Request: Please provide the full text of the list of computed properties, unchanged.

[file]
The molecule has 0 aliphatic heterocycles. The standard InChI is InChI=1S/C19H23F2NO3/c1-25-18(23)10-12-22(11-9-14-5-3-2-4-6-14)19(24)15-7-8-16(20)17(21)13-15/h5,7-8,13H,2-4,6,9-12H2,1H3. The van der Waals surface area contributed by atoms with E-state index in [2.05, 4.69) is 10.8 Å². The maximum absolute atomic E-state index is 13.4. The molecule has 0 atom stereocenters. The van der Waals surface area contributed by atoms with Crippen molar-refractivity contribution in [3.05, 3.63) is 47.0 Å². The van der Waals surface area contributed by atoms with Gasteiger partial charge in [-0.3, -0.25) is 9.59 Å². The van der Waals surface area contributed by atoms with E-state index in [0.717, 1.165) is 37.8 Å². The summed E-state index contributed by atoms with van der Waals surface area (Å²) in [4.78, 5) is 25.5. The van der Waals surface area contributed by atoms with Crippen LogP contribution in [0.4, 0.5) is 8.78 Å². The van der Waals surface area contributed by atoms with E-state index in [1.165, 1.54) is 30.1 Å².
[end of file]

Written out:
The molecule has 0 aliphatic heterocycles. The standard InChI is InChI=1S/C19H23F2NO3/c1-25-18(23)10-12-22(11-9-14-5-3-2-4-6-14)19(24)15-7-8-16(20)17(21)13-15/h5,7-8,13H,2-4,6,9-12H2,1H3. The van der Waals surface area contributed by atoms with E-state index in [2.05, 4.69) is 10.8 Å². The maximum absolute atomic E-state index is 13.4. The molecule has 0 atom stereocenters. The van der Waals surface area contributed by atoms with Crippen molar-refractivity contribution in [3.05, 3.63) is 47.0 Å². The van der Waals surface area contributed by atoms with Gasteiger partial charge in [-0.3, -0.25) is 9.59 Å². The van der Waals surface area contributed by atoms with E-state index in [0.717, 1.165) is 37.8 Å². The summed E-state index contributed by atoms with van der Waals surface area (Å²) in [4.78, 5) is 25.5. The van der Waals surface area contributed by atoms with Crippen LogP contribution in [0.4, 0.5) is 8.78 Å². The van der Waals surface area contributed by atoms with E-state index in [1.165, 1.54) is 30.1 Å².